The cause of death was multiple blunt force injuries, Glassmire said in a press release.

The crash that led to Baumwoll’s death occurred on Highway 6 near Rifle around 7:20 a.m. Wednesday. The driver has been arrested on suspicion of driving under the influence.

Baumwoll had a Silt address, but it may have been outdated, and authorities suspect he was staying with friends in the Rifle area.

The Coroner’s Office is asking anyone with knowledge of Baumwoll’s whereabouts between Jan. 21 and Jan. 22 to contact the Garfield County Coroner’s Office at (970) 665-6335.

Original version:

Rifle police are investigating a one-vehicle crash that killed a pedestrian Wednesday morning on U.S. Highway 6.

According to Rifle Police Chief Tommy Klein, Garfield County 911 received a call around 7:20 a.m. Wednesday about a crash on Highway 6 between milemarker 93 and 94.

Rifle Police officers responded along with Colorado River Fire Rescue.

“Officers arrived first. They located a male lying in the roadway in the westbound lane of Highway 6. There were several people at the scene when the officers arrived,” Klein said.

“The officer provided life-saving measures as well as the ambulance crew when they arrived. However, those efforts failed and unfortunately, the male died at the scene.”

The Coroner’s office responded to the scene and the name of the victim was initially withheld until next of kin could be notified.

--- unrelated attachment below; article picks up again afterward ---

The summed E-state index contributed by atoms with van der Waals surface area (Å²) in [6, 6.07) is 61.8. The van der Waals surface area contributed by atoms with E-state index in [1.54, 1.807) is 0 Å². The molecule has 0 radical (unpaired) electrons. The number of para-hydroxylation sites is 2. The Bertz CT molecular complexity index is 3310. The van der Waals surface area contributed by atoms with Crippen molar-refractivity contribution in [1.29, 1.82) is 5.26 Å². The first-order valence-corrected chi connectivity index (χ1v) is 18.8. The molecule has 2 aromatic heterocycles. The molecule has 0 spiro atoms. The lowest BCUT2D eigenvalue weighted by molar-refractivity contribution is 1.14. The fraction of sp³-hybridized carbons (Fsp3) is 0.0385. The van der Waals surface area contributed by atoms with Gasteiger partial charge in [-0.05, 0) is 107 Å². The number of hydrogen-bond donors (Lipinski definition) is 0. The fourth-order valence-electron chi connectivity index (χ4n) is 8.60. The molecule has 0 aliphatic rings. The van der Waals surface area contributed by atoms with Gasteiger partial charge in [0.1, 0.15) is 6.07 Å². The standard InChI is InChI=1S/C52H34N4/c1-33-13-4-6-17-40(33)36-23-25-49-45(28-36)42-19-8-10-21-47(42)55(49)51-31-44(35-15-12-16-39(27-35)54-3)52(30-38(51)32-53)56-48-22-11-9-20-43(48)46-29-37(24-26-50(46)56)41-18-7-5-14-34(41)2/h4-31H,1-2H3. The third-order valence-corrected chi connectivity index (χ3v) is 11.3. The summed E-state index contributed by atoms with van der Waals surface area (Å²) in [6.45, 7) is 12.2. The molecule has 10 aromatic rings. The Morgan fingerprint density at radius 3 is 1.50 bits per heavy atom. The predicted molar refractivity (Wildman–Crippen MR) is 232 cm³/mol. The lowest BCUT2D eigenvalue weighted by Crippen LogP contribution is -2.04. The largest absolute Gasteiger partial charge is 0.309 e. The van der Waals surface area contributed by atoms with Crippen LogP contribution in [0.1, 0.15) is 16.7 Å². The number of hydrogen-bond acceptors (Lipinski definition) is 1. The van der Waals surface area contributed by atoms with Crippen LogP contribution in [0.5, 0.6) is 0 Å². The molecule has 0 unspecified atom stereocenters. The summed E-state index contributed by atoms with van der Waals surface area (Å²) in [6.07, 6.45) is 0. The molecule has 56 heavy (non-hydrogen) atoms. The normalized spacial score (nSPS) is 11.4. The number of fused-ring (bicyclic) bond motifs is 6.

Klein said from the preliminary investigation it appears that a subject was driving a blue Honda Civic traveling westbound on Highway 6 — the same direction as the pedestrian.

“After the male was struck the driver turned back around and returned to the scene,” Klein said.

Klein said the driver was arrested and that he will likely be charged with various offenses, one of which is DUI.

“All subjects are innocent until proven guilty in court,” Klein said.

Rifle Police Department is currently speaking to witnesses and gathering more information about the incident.

“We are looking for anyone that stopped at the scene to give us a call, and anyone that may have witnessed anything that happened and did not stop to please give us a call,” Klein said. “We would also like to talk to anyone who saw a man walking along the side of the road this morning.”

Witnesses of the crash can reach Rifle Police detectives at 970-665-6500.

Colorado Department of Transportation personnel and Rifle Community Service officers helped to divert traffic during the road closure. The highway was closed for approximately two hours while the scene was investigated.

The Colorado State Patrol also responded to the scene to help with the crash reconstruction.